Monday, August 13, 2007

On my walls

The date of the first draft of this post is August 21, 2004 — almost 3 years ago.

I meant to share with you one of my "collections," as many people were doing at the time. I year or so later I meant to resurrect that draft, to share with you, as many people were doing at the time, what's on my walls. I'm reinspired to share.

My walls have changed since then. But the things on them are not so different; although, wall space being limited, some of these images are in rotation.

Currently on my walls:
Bal, Andrzej Pagowski (above left)
A Passage to India, Wiktor Sadowski (left)
The Bear, Mieczyslaw Wasilewski (below)
Trzynasta Narzeczona dla Ksiecia, Andrzej Pagowski

In my closet, waiting their turn (pictured throughout):
The Captive Mind, Stasys Eidrigevicius
The Dogs of War, Waldemar Swierzy
Don Juan, Wiktor Sadowski
Wherever You Are, Stasys Eidrigevicius
Zycze Wewnetrzne, Andrzej Pagowski

The first Polish poster I bought was to decorate my room in residence at university. (The Dogs of War, Waldemar Swierzy.) I paid $8. It's worth considerably more than that now, though it's been sitting in my closet for about 18 years. I don't exactly know what the appeal was; this particular image seemed to hold a bit of antiestablishment shock value, but beyond that I recognized in it an ineffable Polishness I wanted to connect with.

Somewhat curiously, I have not seen a single of these movies. I have no sentimental draw to any of them beyond that inspired by the poster art itself. (Some of these, however, were not my first picks for acquisition, but rather served as consolation prizes in eBay auctions that didn't go my way.)

The Art of the Poster
American films have always been very willingly watched by the Poles not only because of their quality but also due to the role that USA played in the consciousness of an average Polish citizen living in a communist country. Many went to see American movies to become acquainted with the country that was meant to counteract, both culturally and politically, the Soviet Union. These were the times when only few people were allowed to travel, so western films and American in particular, showed different patterns of social and cultural behaviour. They influenced fashion, the choice of music and provided an instant trip to a different world. The attitudes caused by American films raised the concern of the communist establishment, to such an extend, that for almost ten years/1949-1957/American movies disappeared from Polish screens. In the late fifties/the era of political metamorphosis set off by Stalin's death/American films were back, this time to stay for good. We have a great pleasure in presenting these posters to you. They were made in the period 1947-1992 and they are a part of "The Art of Poster's" collection consisting of over five hundred American films' titles from the period 1947-1999.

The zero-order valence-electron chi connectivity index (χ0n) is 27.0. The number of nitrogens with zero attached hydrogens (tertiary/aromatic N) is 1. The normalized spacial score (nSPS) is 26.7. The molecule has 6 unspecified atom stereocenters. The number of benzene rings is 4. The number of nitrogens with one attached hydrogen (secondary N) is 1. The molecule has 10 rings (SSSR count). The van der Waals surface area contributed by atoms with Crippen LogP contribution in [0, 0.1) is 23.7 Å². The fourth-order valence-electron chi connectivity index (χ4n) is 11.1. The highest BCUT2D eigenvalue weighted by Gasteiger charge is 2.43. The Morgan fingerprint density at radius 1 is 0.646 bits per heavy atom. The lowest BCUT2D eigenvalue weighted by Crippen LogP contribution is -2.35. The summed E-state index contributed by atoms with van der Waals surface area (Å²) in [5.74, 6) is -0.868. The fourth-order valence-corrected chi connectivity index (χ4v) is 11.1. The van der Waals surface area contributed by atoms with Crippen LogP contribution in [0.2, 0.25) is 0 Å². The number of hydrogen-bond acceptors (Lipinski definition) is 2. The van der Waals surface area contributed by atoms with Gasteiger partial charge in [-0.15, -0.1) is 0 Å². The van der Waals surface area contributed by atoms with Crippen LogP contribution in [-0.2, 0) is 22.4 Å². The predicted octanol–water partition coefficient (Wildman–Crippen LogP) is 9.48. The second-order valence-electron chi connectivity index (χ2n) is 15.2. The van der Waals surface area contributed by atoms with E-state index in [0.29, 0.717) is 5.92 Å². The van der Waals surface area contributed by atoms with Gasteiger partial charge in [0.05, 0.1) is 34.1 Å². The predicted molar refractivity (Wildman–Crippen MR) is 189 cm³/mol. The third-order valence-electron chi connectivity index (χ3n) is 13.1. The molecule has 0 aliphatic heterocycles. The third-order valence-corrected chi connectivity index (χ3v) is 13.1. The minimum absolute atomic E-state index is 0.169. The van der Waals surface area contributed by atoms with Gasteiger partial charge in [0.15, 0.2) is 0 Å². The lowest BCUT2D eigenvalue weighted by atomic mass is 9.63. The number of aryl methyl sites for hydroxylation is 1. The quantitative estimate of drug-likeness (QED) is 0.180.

(Above left, a poster by Stasys Eidrigevicius for The Captive Mind, a theatrical presentation of the work by Czeslaw Milosz. This is neither film nor American, but it is certainly the most political representation to be found in my closet.)

Others call this bullshit.

A lot of patronizing drivel had been written about the 'Polish School' of poster design being a 'product' of a 'resistance to Communism' or some such (and by extension, of an overwhelming desire to breathe free under the learned guidance of a Bushmonkey-on-a-cheney). That view, espoused by Western writers who don't know any better, and Polish ones (who should know better) has been omnipresent lately. No matter that the idea of art as an expression of political circumstance is par excellence a classic communist one.

In fact, quite the opposite seems to be true : free from commercial stranglehold, these artists produced brilliant works over an extended period of time. A lot of talented people found themselves in the right place at the right time. Like any artistic movement (or 'school'), it had its own dynamics, peaks and valleys. Indeed, some of the most accomplished works were political (pro-socialist). And now the fact that Polish film poster is dead (and had been so since 1989 when the film distribution was privatized) is further evidence of that.

Freedom on the Fence — a digital documentary project

The Art of Poster
Classic Polish Film Posters
Polish Poster Gallery
Polish Posters Shop

Andrzej Pagowski — official website. (I haven't consciously favoured any one artist over another, but a survey of my likes and dislikes gives Pagowski an edge.)

1 comment:

LK said...

I love Polish posters. Some of the Russian ones, too, from the Soviet days are interesting.

Thanks for the links.